Your Investments: Three money mistakes to avoid

I’ve seen the future, I can’t afford it, Tell me the truth sir, someone just bought it, Say Mr. Whispers! Here come the click of dice, Roulette and blackjacks – gonna build us a paradise – ABC-How to be a Millionaire.

November 10, 2010 23:19
3 minute read.
Game dealers wait at tables of the casino at Marin

Marina Bay Sands casino. (photo credit: AP)

Many people who I speak with are very concerned about the future of their finances.

“Forget about retirement – it’s too far away,” they say. “How am I going to pay for my daughter’s bat mitzva next spring?” While planning your finances can be quite intimidating, don’t think the solution lies in a pair of dice, the roulette wheel or in a lottery ticket. As I have mentioned previously, 25 percent of US survey respondents said their plan for retirement was to win the lottery. I wish them lots of luck!

Below are the three common money mistakes that, if corrected, will help point you in the path of financial success.

I’m in control

Recently I met with a well-off lawyer who was here in Israel visiting his children. He requested to meet with me because he wasn’t happy with his investment adviser. He told me that his old broker had retired and the new one he was assigned to never took the time to get to know him. He told me he is very busy and used to rely on his broker to call with interesting ideas and both portfolio and market updates.

The lawyer was also disappointed with his investment returns and thought his portfolio should have performed better based on market performance during the same period. When I asked him why he hadn’t transferred his account to a different firm, he said he was very busy and didn’t have the time to get around to it.

Investors need to stop running on autopilot. They need to take control and make sure that their money is working efficiently. It doesn’t mean you have to become a do-it-yourselfer; instead, keep in touch with your adviser on a regular basis to make sure things are doing what they are supposed to be doing.

You don’t have to be rich

I can’t tell you how many people tell me that they’ve delayed investing with a professional because they think they wouldn’t meet the minimum balance. They think if they don’t have hundreds of thousands of dollars it’s pointless. A person recently told me he has about $40,000 invested at a well-known firm, but said he has no idea how his money is invested. After reviewing his portfolio we found that his investments were no longer appropriate for his current situation, and he had basically wasted four to five years of investing time.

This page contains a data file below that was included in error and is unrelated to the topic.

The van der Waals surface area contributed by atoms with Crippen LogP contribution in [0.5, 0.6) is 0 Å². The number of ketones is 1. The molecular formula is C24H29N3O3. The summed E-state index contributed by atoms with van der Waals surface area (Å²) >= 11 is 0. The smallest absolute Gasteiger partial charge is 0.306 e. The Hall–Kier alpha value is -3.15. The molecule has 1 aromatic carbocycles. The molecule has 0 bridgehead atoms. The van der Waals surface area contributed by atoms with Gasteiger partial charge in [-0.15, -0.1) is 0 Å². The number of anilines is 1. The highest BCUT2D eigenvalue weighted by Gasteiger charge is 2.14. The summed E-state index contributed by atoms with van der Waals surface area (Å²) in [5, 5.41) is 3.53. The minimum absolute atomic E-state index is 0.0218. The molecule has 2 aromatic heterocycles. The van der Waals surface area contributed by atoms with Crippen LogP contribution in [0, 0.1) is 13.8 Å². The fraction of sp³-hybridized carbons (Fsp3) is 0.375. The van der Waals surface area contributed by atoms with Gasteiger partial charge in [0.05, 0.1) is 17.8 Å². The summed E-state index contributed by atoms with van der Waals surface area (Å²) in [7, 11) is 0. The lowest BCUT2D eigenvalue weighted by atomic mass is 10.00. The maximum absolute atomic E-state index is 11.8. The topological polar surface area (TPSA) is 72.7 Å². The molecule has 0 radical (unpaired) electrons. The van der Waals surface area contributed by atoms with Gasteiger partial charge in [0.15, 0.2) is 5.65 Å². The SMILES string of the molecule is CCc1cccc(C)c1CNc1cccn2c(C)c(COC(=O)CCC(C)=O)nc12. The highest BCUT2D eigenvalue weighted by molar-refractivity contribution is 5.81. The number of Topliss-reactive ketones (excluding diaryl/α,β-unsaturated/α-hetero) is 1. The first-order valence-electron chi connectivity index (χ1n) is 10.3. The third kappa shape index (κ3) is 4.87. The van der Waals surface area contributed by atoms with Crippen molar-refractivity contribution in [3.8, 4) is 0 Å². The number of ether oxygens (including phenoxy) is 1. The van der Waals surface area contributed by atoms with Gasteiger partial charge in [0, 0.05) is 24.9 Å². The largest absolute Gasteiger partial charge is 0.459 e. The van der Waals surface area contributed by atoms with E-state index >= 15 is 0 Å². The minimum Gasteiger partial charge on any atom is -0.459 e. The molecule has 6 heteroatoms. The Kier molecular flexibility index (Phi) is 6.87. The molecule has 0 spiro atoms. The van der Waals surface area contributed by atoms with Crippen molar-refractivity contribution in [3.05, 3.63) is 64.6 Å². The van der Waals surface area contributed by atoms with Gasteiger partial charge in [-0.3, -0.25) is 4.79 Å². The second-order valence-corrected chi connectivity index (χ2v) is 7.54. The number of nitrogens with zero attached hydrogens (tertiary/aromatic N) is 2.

When I asked him why he had never called me before, he said he had heard that no adviser would speak with him concerning such a small sum of money. Keep in mind that there are many types of advisers who work with many different types of clients.

We are one

The third mistake is having multiple investment accounts with different firms and not paying attention to their performance or how they are all invested.

Your financial adviser should be like your chief financial officer. When a client has various accounts around the world, his financial adviser should be sitting on top of his entire situation. The professional will not just focus on one account, like a local investment manager, but should assess everything and see how the entire financial situation fits his client’s goals and needs.

This is particularly important for investors who have accounts abroad but live in Israel. While the investor may have been able to juggle everything when he lived in close proximity to his various advisers, now that he lives in Israel, it becomes much harder for him to get his hands around coping with multiple currencies and global investments.

If you want to get your finances on more solid ground, try and avoid these common mistakes that investors make and you will be on your way to building a paradise.

Aaron Katsman is a licensed financial adviser in Israel and the United States who helps people open investment accounts in the US.

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